July 15, 2013
Sgt. Mark Brown is a shotgun-owning, hockey-playing, truck-driving mechanic.
By day, you can find the Iraq veteran fixing vehicles on Fort Carson and listening to his favorite bands: Megadeth, Five Finger Death Punch and Slipknot.
Retreat with him to his barracks room at the end of the duty day, though, and you'll glimpse his softer side - 50 My Little Pony figurines on his computer desk, and a stuffed pink pony on his dresser.
His message to those who might give him trouble: "I fight for my freedom. I think I have a right to like what I want."
Brown's a "Brony" - one of a handful at Fort Carson.
He's one of thousands of adult males who like "My Little Pony," a cartoon launched by toymaker Hasbro in 2010 to promote its resurrected line of pastel-colored pony figurines popular with little girls in the '80s and '90s.
The past couple of years have been lucky ones for Bronies, a combination of "bro" and "ponies." Since 2011, the number of conventions celebrating Bronyhood - and the fan art, costumes and friendships that accompany it - has grown from single to double digits.
The subculture has quickly gone mainstream. My Little Pony merchandise is no longer relegated to the toy aisles of department stores. Pony figurines, pony trucker hats and even pony swim trunks are now sold at shopping mall-staple Hot Topic, home to pop culture-inspired clothing for young adults.
But Brony culture, considered by some to be effeminate and creepy, has yet to gain wide acceptance in the testosterone-dominated culture of the U.S. military.
A Facebook page devoted to Bronies in uniform has garnered just over 8,000 likes, while a Facebook page devoted to all Bronies boasts closer to 80,000.
In the military, Brown has encountered some who are "cool" with his Brony status.
Others, he said, "want to beat the crap out of you for it."
A handful of military Bronies inhabit Colorado Springs and its military installations. But it's hard to keep an accurate count due to the nature of their profession, says Spc. Jesus Nieves, a Fort Carson mortarman and Brony.
"There were, like, nine total on Fort Carson alone as recent as a couple of months ago," said Nieves, 20. "One had a huge Rainbow Dash (pony) sticker on the back of his car, and another has stickers all over his plates and little figurines in his pocket.
"But people get busy with work, transferred, deployed."
It's a tough pill for a neophyte Brony-in-arms to swallow. Nieves has been in the Army for two years, but he discovered his love for the tiny ponies a mere eight months ago.
After stumbling on an episode of the show on YouTube one night, he found himself equal parts amused and confused.
"At first I was like, 'What is this? Why are there ponies on here? This is really weird,'" he said. "Then I was like, 'But it's not bad.' I started watching more and more, and I realized the story lines are really good. The characters are really well done. The animation is really well done."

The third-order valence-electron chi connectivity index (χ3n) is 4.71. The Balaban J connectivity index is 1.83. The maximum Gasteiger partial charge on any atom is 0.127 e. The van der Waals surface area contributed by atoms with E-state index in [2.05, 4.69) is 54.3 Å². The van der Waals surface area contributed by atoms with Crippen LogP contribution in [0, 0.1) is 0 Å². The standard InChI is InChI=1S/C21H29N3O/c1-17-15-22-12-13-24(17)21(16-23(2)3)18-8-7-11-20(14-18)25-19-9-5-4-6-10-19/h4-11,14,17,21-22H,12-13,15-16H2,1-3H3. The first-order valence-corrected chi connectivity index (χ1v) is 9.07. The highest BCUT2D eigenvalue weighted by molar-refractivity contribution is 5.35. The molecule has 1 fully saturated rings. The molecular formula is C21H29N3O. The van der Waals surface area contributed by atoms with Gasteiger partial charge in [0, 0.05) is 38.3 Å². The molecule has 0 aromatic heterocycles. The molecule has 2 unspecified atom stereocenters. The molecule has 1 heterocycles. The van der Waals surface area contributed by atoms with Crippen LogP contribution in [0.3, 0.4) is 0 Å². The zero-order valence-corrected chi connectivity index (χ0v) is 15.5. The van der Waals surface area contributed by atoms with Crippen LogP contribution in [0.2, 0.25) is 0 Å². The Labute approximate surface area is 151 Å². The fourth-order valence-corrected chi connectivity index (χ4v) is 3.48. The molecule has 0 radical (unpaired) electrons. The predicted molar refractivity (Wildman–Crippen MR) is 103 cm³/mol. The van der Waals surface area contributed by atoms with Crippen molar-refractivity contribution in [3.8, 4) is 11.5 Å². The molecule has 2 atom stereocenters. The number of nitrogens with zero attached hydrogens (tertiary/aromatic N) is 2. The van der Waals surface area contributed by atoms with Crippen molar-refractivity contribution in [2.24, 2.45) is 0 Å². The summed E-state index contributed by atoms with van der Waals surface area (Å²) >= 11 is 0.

Nieves thought he was the only grown man to like the show. He decided to seek out other fans his age, figuring they'd be female.
Much to his relief, a quick Google search introduced him to the term "Brony" and pointed him to ColoradoBronies.org, an online forum with boards where Bronies from around the state can connect.
There were other pony fans of the male persuasion living locally, he discovered.
Better yet, some were in the military.
One was even in his unit.
One day Nieves was looking at a picture of someone wearing a My Little Pony T-shirt on his phone.
Anthony Sanchez, a cavalry scout, noticed.
"I was like, 'That's a cool pony shirt,' and then I walked away," recalled Sanchez, who declined to provide his rank. "Nieves chased me down and said, 'Hey, wait, what? You know about this stuff?'"
"I didn't think I'd find somebody in my own work environment who liked the show," Nieves said with a chuckle.
Nieves began to hang out other military Bronies once a month, sometimes bringing Sanchez with him. The men would play laser tag, go bowling or grab lunch together on post.
The group recently fizzled due to lack of attendance. But for a while, at least, Nieves enjoyed the camaraderie that his fellow military Bronies provided.
"Civilian Bronies are nice - all Bronies, I've noticed, are really good, decent people," he said. "But civilian Bronies just don't have the mentality that military Bronies have. We all do the same things like go out into the field. We know how chow is, so we talk about how bad it is. It's easier to connect."
There will be no military Brony camaraderie for Nieves and Sanchez - at least not beyond what they provide each other with.
Not for a while.
The duo, along with other soldiers in their unit, recently deployed. The Bronies wouldn't say where they were headed. It's not to Equestria, the place where the fictional ponies live.
Nieves left his lone My Little Pony toy - a figurine of Derpy, a gray pony with a blond mane and a patch of bubbles on its hindquarters - back in the states.
Instead, the he and Sanchez plan to keep their love for ponies alive - and their spirits lifted - by watching episodes of "My Little Pony" on YouTube.
"It's just something to keep the tone down when it's been a rough day," Sanchez said. "When you're deployed, you don't really know where you are, what's going to happen next. It's nice to have some continuity in your life."
The men have seen the show lift the spirits of stateside soldiers, too. A mutual friend became depressed and suicidal after losing a buddy in Afghanistan, they said - until he started watching "My Little Pony."
"He said it really helped him out," Nieves said. "It's a fun, family friendly show, and it made him feel at ease."
"It's a nice little ray of sunshine," Sanchez added.